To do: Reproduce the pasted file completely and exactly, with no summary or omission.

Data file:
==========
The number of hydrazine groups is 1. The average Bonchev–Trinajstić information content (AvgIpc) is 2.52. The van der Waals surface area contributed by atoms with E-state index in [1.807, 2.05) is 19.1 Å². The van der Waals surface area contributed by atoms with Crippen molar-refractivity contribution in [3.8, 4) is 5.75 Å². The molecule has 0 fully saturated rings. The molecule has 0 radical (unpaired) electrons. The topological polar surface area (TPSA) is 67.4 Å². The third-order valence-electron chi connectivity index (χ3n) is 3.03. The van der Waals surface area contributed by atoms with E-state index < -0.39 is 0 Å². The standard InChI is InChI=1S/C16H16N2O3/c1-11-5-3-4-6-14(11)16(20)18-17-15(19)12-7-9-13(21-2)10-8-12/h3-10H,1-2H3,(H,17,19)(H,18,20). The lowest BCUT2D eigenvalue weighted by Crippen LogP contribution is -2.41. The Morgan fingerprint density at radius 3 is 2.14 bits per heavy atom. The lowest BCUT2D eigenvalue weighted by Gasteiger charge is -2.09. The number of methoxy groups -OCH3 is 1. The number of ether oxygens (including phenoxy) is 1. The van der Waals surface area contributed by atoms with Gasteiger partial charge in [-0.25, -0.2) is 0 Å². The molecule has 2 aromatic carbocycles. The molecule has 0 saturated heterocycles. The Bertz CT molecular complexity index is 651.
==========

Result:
The number of hydrazine groups is 1. The average Bonchev–Trinajstić information content (AvgIpc) is 2.52. The van der Waals surface area contributed by atoms with E-state index in [1.807, 2.05) is 19.1 Å². The van der Waals surface area contributed by atoms with Crippen molar-refractivity contribution in [3.8, 4) is 5.75 Å². The molecule has 0 fully saturated rings. The molecule has 0 radical (unpaired) electrons. The topological polar surface area (TPSA) is 67.4 Å². The third-order valence-electron chi connectivity index (χ3n) is 3.03. The van der Waals surface area contributed by atoms with E-state index < -0.39 is 0 Å². The standard InChI is InChI=1S/C16H16N2O3/c1-11-5-3-4-6-14(11)16(20)18-17-15(19)12-7-9-13(21-2)10-8-12/h3-10H,1-2H3,(H,17,19)(H,18,20). The lowest BCUT2D eigenvalue weighted by Crippen LogP contribution is -2.41. The Morgan fingerprint density at radius 3 is 2.14 bits per heavy atom. The lowest BCUT2D eigenvalue weighted by Gasteiger charge is -2.09. The number of methoxy groups -OCH3 is 1. The number of ether oxygens (including phenoxy) is 1. The van der Waals surface area contributed by atoms with Gasteiger partial charge in [-0.25, -0.2) is 0 Å². The molecule has 2 aromatic carbocycles. The molecule has 0 saturated heterocycles. The Bertz CT molecular complexity index is 651.